A rough comparison may be found in ranking college football teams. Not only is the national ranking limited to Division I schools, but it is limited to the top 25. The unranked schools are not “excluded,” but rather simply don’t make a mark as competitive for a national ranking. No purpose would be served, and it would be simply unjust, to impose a ranking all the way down on every college football team in the country, or even all of the Division I schools.

Posted by: Greg Sisk | Oct 4, 2021 11:57:44 AM

Three points in response to Professor Sisk's thoughtful comments:

(1) To be clear, while I was obviously motivated to conduct this study by the exclusion of Loyola Chicago, correcting that oversight does nothing to address the exclusion of other schools deemed unworthy of study.

(2) Relatedly, while it's true that the ordinal differences between ranks may overstate the substantive differences at the tail end of the distribution, there are ways to deal with this without excluding the majority of ABA accredited law schools.

(3) I would like address the contention that my faculty lists are inaccurate. For that purpose, I would like to invite Professor Sisk to share his the underlying data for the schools he ranks 7, 23, 25, 28, 30, 35, 40, 54, 66, 67 (10 numbers I chose randomly using the excel randbetween function). I would be very interested to understand the differences between our approaches, particularly whether different faculty lists have a meaningful impact on the ordinal ranking of faculties.

Thank you for entering into this productive discussion.


Posted by: Matthew Sag | Sep 29, 2021 6:52:52 PM

Instead of - or at least in addition to - trying to calculate the ACADEMIC impact of law school faculties, wouldn’t it be more important and meaningful to try to determine the impact of law professors on and in the real world of law, not just behind the walls of academe.

After all, many if not most law review articles are not even cited by other academics (the small groups which presumably has the time to read them), and few can be shown to have had any real significant impact in the real world of law.

Since each law review costs an estimated $100,000 in tuition revenue to produce, perhaps it would be much better to see which if any are truly worth this huge cost - or whether there are more valuable and productive uses of the time and money spent on churning them out.

As one law professor recently wrote, "Every year I write another article about the same thing, just like everyone else. It’s a drag, but the summer bonus makes it worth the effort,"

Posted by: LawProf John Banzhaf | Sep 29, 2021 3:23:13 PM

As the lead name on the so-called “Sisk” Scholarly Impact Ranking, I read Professor Matthew Sag’s paper with great interest. I found his paper to be a powerful endorsement of our triennial Scholarly Impact Ranking. For Professor Sag to use a different database, a different set of faculty at each school, and a different calculation method for scholarly impact —and yet to find a 95% correlation with the ranking results that we independently achieved (as Professor Sag notes in his blog post) — is rather remarkable. This should be grounds for celebrating the strong alignment between us and the confirmation yet again of the robust strength of citation-based rankings. And on top of that, Professor Sag ranks my own school, the University of St. Thomas in Minnesota, way up at #11, way above the #23 that our ranking produced.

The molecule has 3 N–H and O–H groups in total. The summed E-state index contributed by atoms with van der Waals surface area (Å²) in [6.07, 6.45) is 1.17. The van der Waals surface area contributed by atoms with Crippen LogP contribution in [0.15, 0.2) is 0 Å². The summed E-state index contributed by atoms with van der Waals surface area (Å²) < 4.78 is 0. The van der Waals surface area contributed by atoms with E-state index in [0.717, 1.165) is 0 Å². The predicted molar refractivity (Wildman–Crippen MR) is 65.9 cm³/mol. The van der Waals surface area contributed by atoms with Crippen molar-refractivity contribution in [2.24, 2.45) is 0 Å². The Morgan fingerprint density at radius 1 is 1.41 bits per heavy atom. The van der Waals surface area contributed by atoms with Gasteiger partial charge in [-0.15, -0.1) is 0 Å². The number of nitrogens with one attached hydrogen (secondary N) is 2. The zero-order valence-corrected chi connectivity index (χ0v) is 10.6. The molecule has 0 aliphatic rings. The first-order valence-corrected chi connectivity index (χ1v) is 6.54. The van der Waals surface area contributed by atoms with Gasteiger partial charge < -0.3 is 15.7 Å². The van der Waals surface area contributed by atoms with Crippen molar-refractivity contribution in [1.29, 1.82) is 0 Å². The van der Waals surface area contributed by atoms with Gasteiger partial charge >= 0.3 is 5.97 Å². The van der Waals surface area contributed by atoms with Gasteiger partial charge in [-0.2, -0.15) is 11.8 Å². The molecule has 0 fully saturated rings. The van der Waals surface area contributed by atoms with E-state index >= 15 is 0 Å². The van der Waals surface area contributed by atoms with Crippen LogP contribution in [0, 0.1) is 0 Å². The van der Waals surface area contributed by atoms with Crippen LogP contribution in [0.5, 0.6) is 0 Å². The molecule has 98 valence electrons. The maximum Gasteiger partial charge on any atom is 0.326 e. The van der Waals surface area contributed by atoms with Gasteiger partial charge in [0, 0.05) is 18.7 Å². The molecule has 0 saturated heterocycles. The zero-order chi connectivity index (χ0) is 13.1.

Unfortunately, rather than this positive and unifying message, the theme of Professor Sag’s paper is that our Leiter-Sisk Scholarly Impact Ranking is exclusionary and unfair. Fortunately, the factual assertions that draw him to that conclusion are mostly inaccurate. He suggests, for example, that we have excluded such schools as Houston, DePaul, and Seton Hall, when we simply have not. Indeed, he says in a comment to his blog post that DePaul has never been included in our study. To the contrary, DePaul has always been included in our study and, in 2015, achieved the top-third ranking. Yes, it is true that Professor Sag’s own institution, Loyola-Chicago ,was not included in this year’s study. That’s a fair grievance. In fact, we have included Loyola-Chicago in the past, where it did not approach the top third ranking. But faculties change, and, based on Professor Sag’s findings, I agree that we should include Loyola-Chicago again. And I promise we will next time around. Yes, we are that open to inclusion.

Our approach to including law schools for the intensive phase of study has been open and transparent. We share the list of about 100 law schools publicly before we conduct the study through the associate deans’ listserv to which every accredited law school belongs. We invite law schools that are not on the list to conduct their own citation study and share it with us. And schools do every time. While most of those schools do not end up making it into the top third ranking, that does happen on occasion. And we welcome it. And lest there be any doubt, we do a full work-up of all of these schools, meaning that this year we fully vetted the faculty rosters and did a full citation count, including sampling, etc., of all 99 schools studied.

To be sure, there are variations between our rankings, even though the correlation is tight overall. The reason for those variations are likely to be found in (1) different databases (we use Westlaw and Professor Sag used HeinOnline), and (2) a different point of study (we carefully verify rosters of tenured faculty with traditional scholarly expectations and Professor Sag apparently simply accepted a HeinOnline designation of “doctrinal” teaching).